Ministers approve bill preventing landlords from raising rent by more than 2% each year

“Public battles can bring awareness and a real change,” says one of bill's initiators, MK Stav Shaffir.

July 28, 2015 17:47
2 minute read.
 Bauhaus building in Tel Aviv

Bauhaus building in Tel Aviv . (photo credit: TALMORYAIR/WIKIMEDIA COMMONS)


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A proposal to improve conditions for renters received the approval of the Ministerial Committee for Legislation Monday.

The “Fair Rental Bill” by MKs Stav Shaffir (Zionist Union) and Roi Folkmann (Kulanu) bars landlords from raising rent for three years, and mandates that even once they can increase it, it cannot be by more than 2 per - cent per year, even if there is a new tenant. In addition, land - lords may not terminate a contract without cause.

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The bill’s explanatory portion states that it seeks to bring stability to renters’ lives, allowing them to live in the same place for several years and preventing landlords from making renters choose between a much higher rent that does not necessarily match prices on the market, and the cost and trouble of moving.

The legislation would also establish a registrar for rentals, to which landlords must submit details of rental contracts within a month of singing them. The database will be open for public perusal, so that potential renters can check previous contracts for an apartment in which they are interested.

If it becomes law, it will be the first time the law defines minimal conditions for a space to be considered fit to reside in.

According to the legislation, a habitable apartment is fully constructed and has a kitchen, at least one bathroom – with a sink, toilet, and shower or bath – drinking water, hot water, drainage and sewage disposal, electricity, lighting, and openings – such as windows – for light and air, including a door that must be lockable.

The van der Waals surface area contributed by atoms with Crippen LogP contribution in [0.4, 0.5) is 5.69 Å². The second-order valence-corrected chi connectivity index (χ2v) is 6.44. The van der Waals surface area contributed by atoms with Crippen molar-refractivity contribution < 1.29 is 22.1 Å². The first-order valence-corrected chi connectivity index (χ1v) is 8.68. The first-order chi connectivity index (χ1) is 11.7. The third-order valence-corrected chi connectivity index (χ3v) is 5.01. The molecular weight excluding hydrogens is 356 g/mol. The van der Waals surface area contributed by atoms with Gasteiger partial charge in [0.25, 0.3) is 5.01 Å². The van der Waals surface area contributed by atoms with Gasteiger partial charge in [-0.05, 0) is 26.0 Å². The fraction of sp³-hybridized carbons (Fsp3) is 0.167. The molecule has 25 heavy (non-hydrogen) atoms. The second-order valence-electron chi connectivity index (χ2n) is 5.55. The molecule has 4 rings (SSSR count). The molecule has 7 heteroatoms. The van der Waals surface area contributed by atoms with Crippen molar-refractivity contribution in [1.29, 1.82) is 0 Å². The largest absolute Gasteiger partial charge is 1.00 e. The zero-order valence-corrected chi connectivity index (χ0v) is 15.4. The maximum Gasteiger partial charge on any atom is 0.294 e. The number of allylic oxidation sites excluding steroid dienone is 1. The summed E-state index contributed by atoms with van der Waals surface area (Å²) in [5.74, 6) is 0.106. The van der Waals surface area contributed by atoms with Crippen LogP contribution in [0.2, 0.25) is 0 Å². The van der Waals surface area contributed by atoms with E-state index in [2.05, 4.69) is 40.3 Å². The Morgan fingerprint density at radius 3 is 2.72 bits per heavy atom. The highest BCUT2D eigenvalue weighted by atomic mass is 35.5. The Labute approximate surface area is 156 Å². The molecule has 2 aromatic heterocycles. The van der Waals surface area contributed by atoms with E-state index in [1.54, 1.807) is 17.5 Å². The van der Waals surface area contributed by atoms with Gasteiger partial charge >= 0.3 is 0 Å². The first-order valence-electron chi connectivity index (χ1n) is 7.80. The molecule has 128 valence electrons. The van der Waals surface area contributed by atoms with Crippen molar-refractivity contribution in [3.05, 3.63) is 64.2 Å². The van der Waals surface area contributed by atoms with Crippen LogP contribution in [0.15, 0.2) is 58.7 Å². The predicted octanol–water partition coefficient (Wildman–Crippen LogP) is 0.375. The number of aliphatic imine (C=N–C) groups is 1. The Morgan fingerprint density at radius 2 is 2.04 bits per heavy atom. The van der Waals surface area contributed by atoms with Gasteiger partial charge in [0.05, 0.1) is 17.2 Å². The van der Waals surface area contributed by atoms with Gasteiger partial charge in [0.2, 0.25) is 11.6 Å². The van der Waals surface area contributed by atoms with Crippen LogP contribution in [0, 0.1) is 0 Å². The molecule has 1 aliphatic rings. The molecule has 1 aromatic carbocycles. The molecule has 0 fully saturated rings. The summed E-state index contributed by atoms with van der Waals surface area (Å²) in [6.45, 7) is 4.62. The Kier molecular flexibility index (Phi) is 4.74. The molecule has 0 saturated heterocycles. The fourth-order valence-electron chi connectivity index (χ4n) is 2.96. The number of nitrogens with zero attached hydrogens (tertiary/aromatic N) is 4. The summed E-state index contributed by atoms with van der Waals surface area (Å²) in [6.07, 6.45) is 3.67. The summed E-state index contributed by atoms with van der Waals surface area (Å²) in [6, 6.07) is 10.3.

The renter must be able to freely access the apartment, which cannot unreasonably endanger his or her safety or health and may not be smaller than 26 square meters.


In addition, landlords will have to make sure any serious repairs necessary to the property take place within a month of the renter informing him or her of the problem. However, tenants will have to fix minor damages on their own, along with any damage resulting from unreasonable use of the apartment.

Shaffir, one of the leaders of the 2011 protests against high housing prices, rents an apartment in Tel Aviv and described the bill as the fruits of a years-long battle to help two million Israeli renters.

“Public battles can bring awareness and a real change,” she said.

Folkmann said “as a member of the Kulanu faction, I believe in the free market and competition, but when there is a failure in the market, we as lawmakers must intervene and fix it.”

He lamented that “rental prices in Israel have soared in recent years, and a roof over one’s head has gone from a basic right to a luxury.”

The bill “is a complementary measure to the housing reform the finance minister is leading, and this proposal was written with his support.”

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